I aslo posted this regarding the content issue:
Just to float an idea... Scientific journals have been having the same financing issues lately due to the Internet. The solution that they came up with finally was to have subscribers pay for content for a set period of time, say going back one year. All previous content beyond that period of time, over one year old for example was then incrementally released for free on the Internet for all to access. So if you want to stay current and add to the discussion you support the journals. But the data and intellectual ideas stay open to the public as intended by the contributors around the world. The price paid for the service is the cost of being behind the times by a set period of time. This model has kept the major scientific journals from going insolvent. It has kept intellectual property intended to be open open. For the most part it is a solution that has worked.
I have seen your post, but unfortunately can't post a reply at RG's, being banned and all ...
I have to disagree with your comparison, online magazines, and even more so scientific ones, take a very different approach to communicating knowledge than a message board does, imho.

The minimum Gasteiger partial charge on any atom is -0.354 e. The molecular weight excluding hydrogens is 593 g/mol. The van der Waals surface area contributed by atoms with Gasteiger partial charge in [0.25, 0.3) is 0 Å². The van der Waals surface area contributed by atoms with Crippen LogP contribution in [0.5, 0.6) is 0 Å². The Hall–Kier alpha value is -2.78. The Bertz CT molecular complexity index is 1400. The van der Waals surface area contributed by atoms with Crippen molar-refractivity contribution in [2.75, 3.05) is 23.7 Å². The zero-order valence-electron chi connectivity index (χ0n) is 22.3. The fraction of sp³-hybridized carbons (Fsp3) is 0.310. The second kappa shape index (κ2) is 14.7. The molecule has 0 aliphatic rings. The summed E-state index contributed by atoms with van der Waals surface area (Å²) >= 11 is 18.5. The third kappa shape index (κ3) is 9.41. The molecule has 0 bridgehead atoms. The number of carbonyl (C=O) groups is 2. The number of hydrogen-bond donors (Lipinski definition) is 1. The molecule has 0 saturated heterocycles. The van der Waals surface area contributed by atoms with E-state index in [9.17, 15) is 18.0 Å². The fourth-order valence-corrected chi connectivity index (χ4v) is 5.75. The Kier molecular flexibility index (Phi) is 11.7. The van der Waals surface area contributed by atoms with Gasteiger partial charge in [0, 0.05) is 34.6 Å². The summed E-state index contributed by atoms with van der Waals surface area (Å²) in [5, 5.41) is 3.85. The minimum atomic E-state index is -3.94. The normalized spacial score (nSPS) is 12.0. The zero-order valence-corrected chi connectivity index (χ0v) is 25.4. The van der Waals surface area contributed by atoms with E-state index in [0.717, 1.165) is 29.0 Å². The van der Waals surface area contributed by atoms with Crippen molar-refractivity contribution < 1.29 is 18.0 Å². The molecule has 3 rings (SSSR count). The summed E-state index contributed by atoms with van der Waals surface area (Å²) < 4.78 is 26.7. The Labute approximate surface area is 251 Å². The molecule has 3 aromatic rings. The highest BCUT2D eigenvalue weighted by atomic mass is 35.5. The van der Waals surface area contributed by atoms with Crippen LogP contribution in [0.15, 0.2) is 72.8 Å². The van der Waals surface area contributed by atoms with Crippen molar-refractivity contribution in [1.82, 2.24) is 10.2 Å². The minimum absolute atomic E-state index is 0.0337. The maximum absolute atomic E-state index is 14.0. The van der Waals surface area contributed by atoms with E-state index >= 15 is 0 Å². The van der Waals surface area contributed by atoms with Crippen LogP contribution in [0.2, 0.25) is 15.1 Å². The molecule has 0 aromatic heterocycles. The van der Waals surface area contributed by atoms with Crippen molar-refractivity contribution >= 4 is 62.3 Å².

An internet forum gains its value solely by member contribution, be it day-to-day postings or searchable archives.
Take away even only one of those, and you get an incestuous coffee klatch.
It has been mentioned before, restricting (read) access to a forum also isolates it from the rest of the internet , as noone can link or otherwise refer to the content of such an insular community.
I'm quite familiar with online fora, as moderator, former owner and dedicated user, the issue of a forum with high traffic volume running out of funds for bandwidth isn't uncommon.
There are several ways this issue is normally dealt with:
- Sponsors, who can run their own sub-forum - which doesn't necessarily lead to censorship; or who are allowed to run ads and such in a sales forum.
- Ads, didn't seem to work for RG.
- A call for voluntary donations. Trust me , in a really popular forum this works almost every time, when the alternative is a close-down. Should have been a great success in a forum frequented by a comparably wealthy audience .
The expenditure of time can be minimized by appointing voluntary moderators, shouldn't be much of an issue to find people ready to oversee a crowd as low-maintenance as on RG's.
However, it was decided to make a quick buck by selling the archive and possible 'high-tier' member base - or what remained of it after the recent cleansings - to the next best buyer.
Time will tell if the formerly high standards can be retained, and if the precious members from the industry will find it worthwhile to further contribute in such a restricted group.